Cost–utility analysis of topical intranasal steroids for otitis media with effusion based on evidence from the GNOME Trial
Petrou, Stavros, Dakin, Helen, Abangma, Giselle, Benge, Sarah and Williamson, I. (Ian), Dr.. (2010) Cost–utility analysis of topical intranasal steroids for otitis media with effusion based on evidence from the GNOME Trial. Value in Health, Vol.13 (No.5). pp. 543-551. ISSN 1098-3015Full text not available from this repository.
Official URL: http://dx.doi.org/10.1111/j.1524-4733.2010.00711.x
To estimate the cost-effectiveness of topical intranasal steroids for the treatment of otitis media with effusion (OME) in primary care from the perspective of the UK National Health Service.
An economic evaluation was conducted based on evidence from the double-blind, randomized, placebo-controlled GPRF [General Practice Research Framework] Nasal Steroids for Otitis Media with Effusion (GNOME) trial. Participants comprised 217 children aged 4–11 years who had at least one episode of otitis media or related ear problem in the previous 12 months and had tympanometrically confirmed bilateral OME. Children were randomly allocated to receive either mometasone furoate 50 µg or placebo spray once daily into each nostril for 3 months. The main outcome measure was the incremental cost per quality-adjusted life-year (QALY) gained for topical steroids compared with placebo. The nonparametric bootstrap method was used to present cost-effectiveness acceptability curves at alternative willingness to pay thresholds.
Children receiving topical steroids accrued nonsignificantly higher costs (incremental cost/child: £11, 95% confidence interval [CI]: −£199 to £222) and nonsignificantly fewer QALYs (incremental QALY gain/child: −0.0166, 95% CI: −0.0652 to 0.0320) than those receiving placebo. Topical steroids had a 24.19% probability of being cost-effective at a £20,000 per QALY gained threshold, a 23.82% probability of being more effective and a 46.25% probability of being less costly. Sensitivity and subgroup analyses showed incremental costs and benefits to be highly sensitive to the methods used and the patient group considered, although differences between groups did not reach statistical significance in any analysis.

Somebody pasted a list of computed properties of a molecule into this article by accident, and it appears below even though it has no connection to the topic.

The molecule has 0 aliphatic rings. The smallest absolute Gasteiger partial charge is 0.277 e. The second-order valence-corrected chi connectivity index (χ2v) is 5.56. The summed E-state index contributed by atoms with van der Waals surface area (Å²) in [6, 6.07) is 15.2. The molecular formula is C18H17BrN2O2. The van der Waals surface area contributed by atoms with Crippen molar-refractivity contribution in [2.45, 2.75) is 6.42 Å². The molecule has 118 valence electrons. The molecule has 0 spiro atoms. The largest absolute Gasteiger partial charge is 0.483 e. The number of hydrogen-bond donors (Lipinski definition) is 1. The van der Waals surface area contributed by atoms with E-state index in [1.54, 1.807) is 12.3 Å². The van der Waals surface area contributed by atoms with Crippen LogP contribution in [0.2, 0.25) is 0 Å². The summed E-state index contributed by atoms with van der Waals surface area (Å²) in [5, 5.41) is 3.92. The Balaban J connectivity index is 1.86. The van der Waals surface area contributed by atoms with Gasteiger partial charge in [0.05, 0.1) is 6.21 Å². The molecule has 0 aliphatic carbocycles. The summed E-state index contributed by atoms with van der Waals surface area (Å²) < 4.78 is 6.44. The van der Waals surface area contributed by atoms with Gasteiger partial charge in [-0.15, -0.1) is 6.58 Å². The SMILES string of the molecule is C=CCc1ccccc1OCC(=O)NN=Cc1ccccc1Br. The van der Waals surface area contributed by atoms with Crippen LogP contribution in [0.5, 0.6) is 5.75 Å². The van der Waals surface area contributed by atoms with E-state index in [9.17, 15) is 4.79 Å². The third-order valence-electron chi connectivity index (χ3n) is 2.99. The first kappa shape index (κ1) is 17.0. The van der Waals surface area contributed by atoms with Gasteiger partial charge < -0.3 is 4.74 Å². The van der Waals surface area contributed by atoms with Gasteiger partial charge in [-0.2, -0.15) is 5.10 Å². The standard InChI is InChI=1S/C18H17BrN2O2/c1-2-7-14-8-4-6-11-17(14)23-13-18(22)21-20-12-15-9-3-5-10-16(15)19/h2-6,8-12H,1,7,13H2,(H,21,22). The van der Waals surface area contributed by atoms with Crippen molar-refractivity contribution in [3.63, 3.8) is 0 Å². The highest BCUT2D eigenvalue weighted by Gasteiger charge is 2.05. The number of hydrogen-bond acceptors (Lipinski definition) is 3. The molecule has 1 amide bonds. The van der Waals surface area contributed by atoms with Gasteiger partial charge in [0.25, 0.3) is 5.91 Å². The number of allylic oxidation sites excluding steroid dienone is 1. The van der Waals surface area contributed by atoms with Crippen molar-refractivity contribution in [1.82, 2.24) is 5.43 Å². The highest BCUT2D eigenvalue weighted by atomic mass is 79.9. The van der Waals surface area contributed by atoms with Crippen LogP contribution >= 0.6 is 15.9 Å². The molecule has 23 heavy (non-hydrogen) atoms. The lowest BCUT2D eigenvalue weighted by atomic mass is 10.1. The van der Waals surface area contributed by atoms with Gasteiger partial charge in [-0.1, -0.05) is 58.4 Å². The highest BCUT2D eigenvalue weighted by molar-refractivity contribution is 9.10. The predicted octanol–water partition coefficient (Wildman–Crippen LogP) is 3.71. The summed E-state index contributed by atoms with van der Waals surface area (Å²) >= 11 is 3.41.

Topical steroids are unlikely to be a cost-effective treatment for OME in general practice.
|Item Type:||Journal Article|
|Subjects:||R Medicine > RF Otorhinolaryngology
R Medicine > RM Therapeutics. Pharmacology
|Divisions:||Faculty of Medicine > Warwick Medical School > Health Sciences
Faculty of Medicine > Warwick Medical School
|Library of Congress Subject Headings (LCSH):||Otitis media with effusion in children -- Treatment -- Cost-effectiveness, Intranasal medication -- Evaluation, Placebos (Medicine), Clinical trials|
|Journal or Publication Title:||Value in Health|
|Publisher:||Wiley-Blackwell Publishing, Inc.|
|Official Date:||July 2010|
|Page Range:||pp. 543-551|
|Access rights to Published version:||Restricted or Subscription Access|
|Funder:||NIHR Health Technology Assessment Programme (Great Britain) (NIHR HTA), Medical Research Council (Great Britain) (MRC)|
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